By Javier Sierra, Columnist, Sierra Club
Does your kid have learning problems? Does he have problems concentrating and he is easily distracted? Is he doing poorly in school?
There can be a host of reasons for these problems. But a recent study is confirming the notion that pollution coming from fossil fuels, such as gasoline and coal, can inflict lasting damage on the human brain development, especially in fetuses, babies and toddlers, and that we Latinos are disproportionally affected by it.
The report —published by JAMA Psychiatry and originated by Columbia University— concludes that exposure to polycyclic aromatic hydrocarbons (PAH), a residue of fossil fuel combustion, is correlated to the reduction of white matter in the brain.
“Those disturbances in brain growth are in turn proportionately associated with cognitive slowing and a host of behavioral disturbances,” says Dr. Bradley Peterson, the study’s lead scientist and director of the Institute for the Developing Mind at Children’s Hospital in Los Angeles.
Latino and African-American families, two social groups disproportionally impacted by air pollution, participated in the study from 1997 to 2006. Researchers observed a key finding in children: the greater the exposure to PAHs in the womb was, the greater the reduction in white matter and the worse their behavioral and developmental problems later in life.
“It is logical to hypothesize that these disturbances contribute to poor academic and high school dropouts, but that hypothesis would need to be addressed specifically in a larger study that explicitly assessed academic performance and school dropout, which we did not do in our study,” says Dr. Peterson. “But I do agree that something serious must be done to tackle the problem of the effects that air pollution has on the developing brain.”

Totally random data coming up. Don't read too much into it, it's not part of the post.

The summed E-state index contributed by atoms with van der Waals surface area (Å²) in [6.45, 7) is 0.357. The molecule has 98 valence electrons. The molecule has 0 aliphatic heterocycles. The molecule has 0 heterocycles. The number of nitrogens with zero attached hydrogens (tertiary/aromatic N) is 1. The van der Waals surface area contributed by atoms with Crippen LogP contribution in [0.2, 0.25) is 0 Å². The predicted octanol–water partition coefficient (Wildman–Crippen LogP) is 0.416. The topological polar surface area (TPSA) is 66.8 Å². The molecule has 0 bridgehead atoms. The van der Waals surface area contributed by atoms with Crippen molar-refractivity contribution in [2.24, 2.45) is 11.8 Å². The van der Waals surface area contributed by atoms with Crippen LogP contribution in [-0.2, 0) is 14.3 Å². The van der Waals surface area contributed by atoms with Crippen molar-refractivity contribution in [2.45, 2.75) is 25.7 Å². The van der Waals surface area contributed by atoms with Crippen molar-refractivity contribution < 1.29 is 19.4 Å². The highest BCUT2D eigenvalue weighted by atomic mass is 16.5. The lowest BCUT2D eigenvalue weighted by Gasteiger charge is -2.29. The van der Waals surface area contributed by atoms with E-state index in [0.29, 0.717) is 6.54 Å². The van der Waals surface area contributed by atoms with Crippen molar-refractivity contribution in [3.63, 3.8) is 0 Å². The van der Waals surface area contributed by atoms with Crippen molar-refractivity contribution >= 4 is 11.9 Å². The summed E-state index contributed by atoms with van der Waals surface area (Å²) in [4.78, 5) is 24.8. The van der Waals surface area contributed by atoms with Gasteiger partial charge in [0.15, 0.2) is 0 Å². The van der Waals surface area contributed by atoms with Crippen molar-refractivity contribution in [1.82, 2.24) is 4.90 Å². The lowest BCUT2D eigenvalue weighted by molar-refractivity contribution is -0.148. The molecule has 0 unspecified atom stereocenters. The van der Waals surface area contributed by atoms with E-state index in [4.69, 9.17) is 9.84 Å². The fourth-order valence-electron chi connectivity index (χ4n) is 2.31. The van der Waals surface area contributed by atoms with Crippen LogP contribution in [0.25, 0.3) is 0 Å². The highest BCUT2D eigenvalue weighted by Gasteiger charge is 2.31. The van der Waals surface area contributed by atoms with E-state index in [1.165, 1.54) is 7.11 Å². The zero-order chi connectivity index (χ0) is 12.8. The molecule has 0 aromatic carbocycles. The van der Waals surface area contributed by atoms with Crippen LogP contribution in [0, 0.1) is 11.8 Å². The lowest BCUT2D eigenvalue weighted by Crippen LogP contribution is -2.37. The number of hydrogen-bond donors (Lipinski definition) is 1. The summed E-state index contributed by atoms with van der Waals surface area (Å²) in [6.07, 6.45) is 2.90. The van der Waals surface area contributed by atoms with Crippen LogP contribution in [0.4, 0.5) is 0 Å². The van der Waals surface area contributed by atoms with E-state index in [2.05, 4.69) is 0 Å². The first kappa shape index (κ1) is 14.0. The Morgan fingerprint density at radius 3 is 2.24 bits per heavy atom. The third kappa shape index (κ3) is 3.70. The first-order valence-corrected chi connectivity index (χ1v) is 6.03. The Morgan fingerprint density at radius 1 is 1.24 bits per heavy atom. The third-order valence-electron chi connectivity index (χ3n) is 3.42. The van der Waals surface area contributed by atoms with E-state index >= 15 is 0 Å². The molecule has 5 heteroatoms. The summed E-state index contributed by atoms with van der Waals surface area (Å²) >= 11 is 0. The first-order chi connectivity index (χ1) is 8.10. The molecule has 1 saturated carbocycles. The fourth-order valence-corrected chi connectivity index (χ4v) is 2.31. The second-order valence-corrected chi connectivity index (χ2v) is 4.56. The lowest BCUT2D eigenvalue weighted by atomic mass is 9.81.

The study also revealed that the brain disturbances not only take place during the fetal period, but also that exposure to PAHs can aggravate the reduction of white matter in the early childhood.
Dr. Peterson is not optimistic about reversing the damage caused by fossil fuel pollution on the brain.
“At the present time we know of no interventions that can prevent or reverse the brain and behavioral effects of exposure to air pollution during fetal development and early childhood,” he says. “The only recommendation that can be made at this time is either to find ways of reducing exposure in pregnant women and young children to levels of air pollution that already exist or to reducing extant levels of air pollution.”
But that reduction, for us Latinos, is not materializing. In its recent 2015 State of the Air report, the American Lung Association again underscored that the vast majority of the country’s cities with the worst air quality are found in Southern and Central California, where tens of millions of Latinos live. In places like Los Angeles, Long Beach, Bakersfield and the San Joaquin Valley all too often breathing is dangerous to your health.
The EPA is currently considering improving the federal smog pollution standard from its current 75 parts per billion (ppb) to perhaps 65 ppb. But health experts insist that in order to truly protect public health, the standard should be no higher than 60 ppb.
Asked whether his study reinforces the notion that clean air standards must be stronger, Dr. Peterson is categorical: “Yes, our findings do reinforce that notion. And they reinforce it for the most vulnerable members of our society, young children.”
Clearly, this is a no-brainer: the EPA has the moral obligation to truly strengthen the nation’s air quality standards.